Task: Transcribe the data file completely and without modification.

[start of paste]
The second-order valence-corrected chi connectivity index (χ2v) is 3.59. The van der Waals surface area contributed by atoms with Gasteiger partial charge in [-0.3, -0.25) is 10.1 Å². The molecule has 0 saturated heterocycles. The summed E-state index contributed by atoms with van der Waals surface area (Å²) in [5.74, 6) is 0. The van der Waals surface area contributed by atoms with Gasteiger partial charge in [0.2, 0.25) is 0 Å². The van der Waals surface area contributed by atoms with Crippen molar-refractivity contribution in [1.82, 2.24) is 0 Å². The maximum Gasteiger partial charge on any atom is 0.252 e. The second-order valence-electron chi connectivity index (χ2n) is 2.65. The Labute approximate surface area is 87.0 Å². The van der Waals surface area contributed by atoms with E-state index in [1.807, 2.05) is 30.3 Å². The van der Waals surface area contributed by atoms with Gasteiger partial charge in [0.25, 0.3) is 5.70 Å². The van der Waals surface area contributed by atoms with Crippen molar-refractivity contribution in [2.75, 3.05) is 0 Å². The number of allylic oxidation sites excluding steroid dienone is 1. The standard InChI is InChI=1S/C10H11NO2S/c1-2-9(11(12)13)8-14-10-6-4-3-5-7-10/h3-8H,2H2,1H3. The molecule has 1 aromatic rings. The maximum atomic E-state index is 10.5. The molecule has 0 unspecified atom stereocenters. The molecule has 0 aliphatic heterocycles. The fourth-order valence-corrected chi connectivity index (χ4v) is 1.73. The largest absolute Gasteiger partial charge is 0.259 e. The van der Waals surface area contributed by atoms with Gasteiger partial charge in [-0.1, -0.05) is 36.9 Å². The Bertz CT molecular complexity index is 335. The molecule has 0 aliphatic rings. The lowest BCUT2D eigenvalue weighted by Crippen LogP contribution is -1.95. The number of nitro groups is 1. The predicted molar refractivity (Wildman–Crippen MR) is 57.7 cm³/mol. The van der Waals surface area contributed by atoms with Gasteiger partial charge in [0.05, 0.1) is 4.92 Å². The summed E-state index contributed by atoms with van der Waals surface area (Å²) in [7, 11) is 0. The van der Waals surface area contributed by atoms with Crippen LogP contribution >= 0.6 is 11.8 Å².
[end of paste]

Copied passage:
The second-order valence-corrected chi connectivity index (χ2v) is 3.59. The van der Waals surface area contributed by atoms with Gasteiger partial charge in [-0.3, -0.25) is 10.1 Å². The molecule has 0 saturated heterocycles. The summed E-state index contributed by atoms with van der Waals surface area (Å²) in [5.74, 6) is 0. The van der Waals surface area contributed by atoms with Gasteiger partial charge in [0.2, 0.25) is 0 Å². The van der Waals surface area contributed by atoms with Crippen molar-refractivity contribution in [1.82, 2.24) is 0 Å². The maximum Gasteiger partial charge on any atom is 0.252 e. The second-order valence-electron chi connectivity index (χ2n) is 2.65. The Labute approximate surface area is 87.0 Å². The van der Waals surface area contributed by atoms with E-state index in [1.807, 2.05) is 30.3 Å². The van der Waals surface area contributed by atoms with Gasteiger partial charge in [0.25, 0.3) is 5.70 Å². The van der Waals surface area contributed by atoms with Crippen molar-refractivity contribution in [2.75, 3.05) is 0 Å². The number of allylic oxidation sites excluding steroid dienone is 1. The standard InChI is InChI=1S/C10H11NO2S/c1-2-9(11(12)13)8-14-10-6-4-3-5-7-10/h3-8H,2H2,1H3. The molecule has 1 aromatic rings. The maximum atomic E-state index is 10.5. The molecule has 0 unspecified atom stereocenters. The molecule has 0 aliphatic heterocycles. The fourth-order valence-corrected chi connectivity index (χ4v) is 1.73. The largest absolute Gasteiger partial charge is 0.259 e. The van der Waals surface area contributed by atoms with Gasteiger partial charge in [-0.1, -0.05) is 36.9 Å². The Bertz CT molecular complexity index is 335. The molecule has 0 aliphatic rings. The lowest BCUT2D eigenvalue weighted by Crippen LogP contribution is -1.95. The number of nitro groups is 1. The predicted molar refractivity (Wildman–Crippen MR) is 57.7 cm³/mol. The van der Waals surface area contributed by atoms with Gasteiger partial charge in [0.05, 0.1) is 4.92 Å². The summed E-state index contributed by atoms with van der Waals surface area (Å²) in [7, 11) is 0. The van der Waals surface area contributed by atoms with Crippen LogP contribution >= 0.6 is 11.8 Å².